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Dollar Tree raises most prices to $1.25 as inflation sweeps retail sector


Rapid inflation in the US economy has reached Dollar Tree, the discount store chain known for its “Everything’s $1” slogan, which on Tuesday announced it would raise prices for most merchandise to $1.25.

The US retailer plans to raise prices in more than 2,000 stores in December and complete the $1.25 rollout in all of its nearly 8,000 stores by the end of its first fiscal quarter next year. Dollar Tree sells a wide variety of household items, from paper plates to toothbrushes to Christmas decorations.

Supply chain bottlenecks have pushed up the cost of manufacturing and shipping goods in the US. Many retailers have been passing those higher costs to customers, pushing consumer prices up 6.2 per cent in October, their fastest annual pace in three decades.

New York-listed Dollar Tree cited “historically-high merchandise cost increases, including freight and distribution costs, as well as higher operating costs, such as wage increases,” as it announced the price increases.

“For 35 years, Dollar Tree has managed through inflationary periods to maintain the everything-for-one-dollar philosophy that distinguished Dollar Tree,” the company said. However, “this is the appropriate time to shift away from the constraints of the $1.00 price point in order to continue offering extreme value to customers”, it added.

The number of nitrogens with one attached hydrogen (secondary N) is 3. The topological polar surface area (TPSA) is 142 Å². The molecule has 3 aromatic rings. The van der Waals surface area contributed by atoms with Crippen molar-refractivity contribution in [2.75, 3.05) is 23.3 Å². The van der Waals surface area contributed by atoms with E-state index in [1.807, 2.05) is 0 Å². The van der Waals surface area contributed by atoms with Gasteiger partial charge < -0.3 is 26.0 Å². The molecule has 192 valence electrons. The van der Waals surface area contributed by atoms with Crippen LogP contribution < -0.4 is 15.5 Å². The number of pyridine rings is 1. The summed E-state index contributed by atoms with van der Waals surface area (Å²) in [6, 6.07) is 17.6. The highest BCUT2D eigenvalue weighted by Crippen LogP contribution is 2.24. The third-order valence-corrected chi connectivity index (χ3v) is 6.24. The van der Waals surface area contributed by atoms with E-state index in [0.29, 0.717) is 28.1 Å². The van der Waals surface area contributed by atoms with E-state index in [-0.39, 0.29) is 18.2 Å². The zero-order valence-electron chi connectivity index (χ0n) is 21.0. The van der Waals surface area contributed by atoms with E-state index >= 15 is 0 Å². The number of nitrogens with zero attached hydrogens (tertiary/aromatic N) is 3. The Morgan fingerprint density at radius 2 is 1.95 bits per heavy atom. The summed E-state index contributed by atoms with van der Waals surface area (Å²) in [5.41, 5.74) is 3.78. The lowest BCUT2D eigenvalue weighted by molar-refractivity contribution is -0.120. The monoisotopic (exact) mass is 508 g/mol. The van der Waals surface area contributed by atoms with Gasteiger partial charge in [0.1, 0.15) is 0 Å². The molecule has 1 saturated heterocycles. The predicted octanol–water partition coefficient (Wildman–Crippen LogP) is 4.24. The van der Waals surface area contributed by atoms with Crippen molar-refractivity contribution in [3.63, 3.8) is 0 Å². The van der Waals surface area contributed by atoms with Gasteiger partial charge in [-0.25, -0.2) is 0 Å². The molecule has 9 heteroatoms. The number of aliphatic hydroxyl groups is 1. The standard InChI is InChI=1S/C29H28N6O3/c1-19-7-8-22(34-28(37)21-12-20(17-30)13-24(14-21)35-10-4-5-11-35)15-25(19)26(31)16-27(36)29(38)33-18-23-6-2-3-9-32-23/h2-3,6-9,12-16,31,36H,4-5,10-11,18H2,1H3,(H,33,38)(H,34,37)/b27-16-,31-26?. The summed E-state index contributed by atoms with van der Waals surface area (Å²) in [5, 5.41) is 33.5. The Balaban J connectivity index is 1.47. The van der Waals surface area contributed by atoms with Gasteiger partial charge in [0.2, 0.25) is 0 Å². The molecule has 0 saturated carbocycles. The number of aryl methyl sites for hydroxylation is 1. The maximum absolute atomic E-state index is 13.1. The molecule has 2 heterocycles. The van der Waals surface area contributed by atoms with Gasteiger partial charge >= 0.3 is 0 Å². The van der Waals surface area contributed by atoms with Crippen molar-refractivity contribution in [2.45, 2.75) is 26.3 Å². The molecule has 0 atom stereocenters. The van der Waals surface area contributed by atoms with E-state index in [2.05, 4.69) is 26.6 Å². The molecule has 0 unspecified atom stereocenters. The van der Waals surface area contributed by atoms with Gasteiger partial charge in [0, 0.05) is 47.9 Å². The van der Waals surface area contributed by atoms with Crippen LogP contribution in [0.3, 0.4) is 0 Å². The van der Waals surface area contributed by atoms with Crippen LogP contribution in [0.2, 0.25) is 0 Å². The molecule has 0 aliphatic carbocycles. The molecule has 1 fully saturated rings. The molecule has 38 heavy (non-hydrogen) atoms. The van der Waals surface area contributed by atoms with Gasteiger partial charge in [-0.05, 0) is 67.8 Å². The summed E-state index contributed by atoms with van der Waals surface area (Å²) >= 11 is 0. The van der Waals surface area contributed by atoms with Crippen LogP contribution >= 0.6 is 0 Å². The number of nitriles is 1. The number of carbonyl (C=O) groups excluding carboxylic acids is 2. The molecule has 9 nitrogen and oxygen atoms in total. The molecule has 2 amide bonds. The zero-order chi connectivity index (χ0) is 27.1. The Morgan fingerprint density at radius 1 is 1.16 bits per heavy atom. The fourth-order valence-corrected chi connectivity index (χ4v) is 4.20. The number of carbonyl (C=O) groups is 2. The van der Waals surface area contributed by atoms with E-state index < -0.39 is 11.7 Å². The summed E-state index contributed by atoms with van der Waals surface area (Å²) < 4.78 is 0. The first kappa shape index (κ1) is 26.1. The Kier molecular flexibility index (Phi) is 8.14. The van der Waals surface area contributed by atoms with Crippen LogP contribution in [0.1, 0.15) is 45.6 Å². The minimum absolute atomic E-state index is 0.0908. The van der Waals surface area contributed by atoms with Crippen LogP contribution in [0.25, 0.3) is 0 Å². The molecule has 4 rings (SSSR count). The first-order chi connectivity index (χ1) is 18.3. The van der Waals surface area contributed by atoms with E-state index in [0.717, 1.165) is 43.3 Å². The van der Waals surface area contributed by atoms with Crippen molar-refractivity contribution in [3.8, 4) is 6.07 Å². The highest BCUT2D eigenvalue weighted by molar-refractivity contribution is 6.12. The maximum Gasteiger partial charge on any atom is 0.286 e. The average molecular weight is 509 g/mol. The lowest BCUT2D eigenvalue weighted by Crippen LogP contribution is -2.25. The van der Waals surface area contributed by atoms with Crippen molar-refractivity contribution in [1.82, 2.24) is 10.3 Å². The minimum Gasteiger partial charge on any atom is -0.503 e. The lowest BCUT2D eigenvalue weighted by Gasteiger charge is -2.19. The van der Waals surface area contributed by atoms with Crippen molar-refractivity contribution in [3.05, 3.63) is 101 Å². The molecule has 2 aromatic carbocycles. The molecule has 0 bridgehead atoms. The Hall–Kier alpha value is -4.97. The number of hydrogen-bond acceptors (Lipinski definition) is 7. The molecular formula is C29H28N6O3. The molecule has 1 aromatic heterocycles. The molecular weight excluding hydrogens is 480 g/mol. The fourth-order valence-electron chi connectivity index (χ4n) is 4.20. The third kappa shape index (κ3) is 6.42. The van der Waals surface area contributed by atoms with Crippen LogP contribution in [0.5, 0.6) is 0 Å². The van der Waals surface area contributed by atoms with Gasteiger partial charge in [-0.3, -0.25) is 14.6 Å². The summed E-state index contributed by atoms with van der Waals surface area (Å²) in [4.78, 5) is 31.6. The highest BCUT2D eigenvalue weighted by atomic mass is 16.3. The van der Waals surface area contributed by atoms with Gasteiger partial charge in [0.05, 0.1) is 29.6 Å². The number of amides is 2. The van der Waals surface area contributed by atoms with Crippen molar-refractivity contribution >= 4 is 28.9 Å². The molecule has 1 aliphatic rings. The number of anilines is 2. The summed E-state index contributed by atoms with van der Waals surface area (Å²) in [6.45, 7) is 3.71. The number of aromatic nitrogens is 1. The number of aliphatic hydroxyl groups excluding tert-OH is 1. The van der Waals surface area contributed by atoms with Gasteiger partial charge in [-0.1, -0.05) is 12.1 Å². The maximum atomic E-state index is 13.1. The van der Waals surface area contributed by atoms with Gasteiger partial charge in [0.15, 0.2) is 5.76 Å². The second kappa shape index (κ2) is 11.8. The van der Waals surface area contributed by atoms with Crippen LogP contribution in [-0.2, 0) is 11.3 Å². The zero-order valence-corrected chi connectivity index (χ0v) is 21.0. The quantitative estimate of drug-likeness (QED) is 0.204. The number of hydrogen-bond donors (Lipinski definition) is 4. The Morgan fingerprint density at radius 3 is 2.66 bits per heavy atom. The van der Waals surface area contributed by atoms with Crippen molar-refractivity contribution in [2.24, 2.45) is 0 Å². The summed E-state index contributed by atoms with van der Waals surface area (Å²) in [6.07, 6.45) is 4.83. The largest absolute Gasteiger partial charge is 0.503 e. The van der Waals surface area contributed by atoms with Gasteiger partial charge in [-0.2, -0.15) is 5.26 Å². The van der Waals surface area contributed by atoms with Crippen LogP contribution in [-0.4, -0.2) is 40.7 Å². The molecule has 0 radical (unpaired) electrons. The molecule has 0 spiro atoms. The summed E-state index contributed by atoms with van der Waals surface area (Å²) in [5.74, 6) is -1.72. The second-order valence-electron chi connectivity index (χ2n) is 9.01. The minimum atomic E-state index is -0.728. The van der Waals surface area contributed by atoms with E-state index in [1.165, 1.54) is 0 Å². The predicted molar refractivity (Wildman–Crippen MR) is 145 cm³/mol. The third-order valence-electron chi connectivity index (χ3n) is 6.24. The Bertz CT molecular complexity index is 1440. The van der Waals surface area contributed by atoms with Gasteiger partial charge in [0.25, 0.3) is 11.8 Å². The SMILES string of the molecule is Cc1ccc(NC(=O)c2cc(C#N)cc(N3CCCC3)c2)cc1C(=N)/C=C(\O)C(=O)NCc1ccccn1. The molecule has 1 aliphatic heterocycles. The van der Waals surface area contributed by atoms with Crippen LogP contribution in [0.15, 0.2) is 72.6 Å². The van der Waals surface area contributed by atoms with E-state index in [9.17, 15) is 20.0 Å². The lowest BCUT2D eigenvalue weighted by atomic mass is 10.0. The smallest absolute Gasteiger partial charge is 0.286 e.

Dollar stores have sprung up across the US in response to demand from budget-conscious shoppers even as other brick-and-mortar chains shift their focus to ecommerce. Dollar Tree, which including its separate Family Dollar chain operates more than 15,900 total locations, competes with rivals including Dollar General, which sells goods at a variety of price points at more than 17,000 locations.

Dollar Tree said the move to $1.25 will allow stores to carry a wider array of merchandise, noting that in the past, some popular items had to be discontinued because they could no longer be sold for $1.

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The price change comes after a test phase introduced in September, which has since been introduced to 200 more stores.

When Dollar Tree polled shoppers, 77 per cent said they were almost immediately aware of the price increase, according to the company. But 91 per cent of those surveyed indicated they would continue shopping at Dollar Tree with the same frequency or more.

“Guided by Dollar Tree’s same founding principles, we will be relentless in our commitment to offer our customers the best value possible,” said Michael Witynski, Dollar Tree chief executive.

Dollar Tree’s third-quarter financial results showed that net sales grew 3.9 per cent year on year in the three months to the end of October, while profits fell as freight costs proved higher than anticipated.

The company’s shares rose 6.2 per cent to $140.84 at midday in New York.

The price increase “is permanent and is not a reaction to short-term or transitory market conditions”, Dollar Tree said. The company noted that it believes much of the current freight challenges are temporary.



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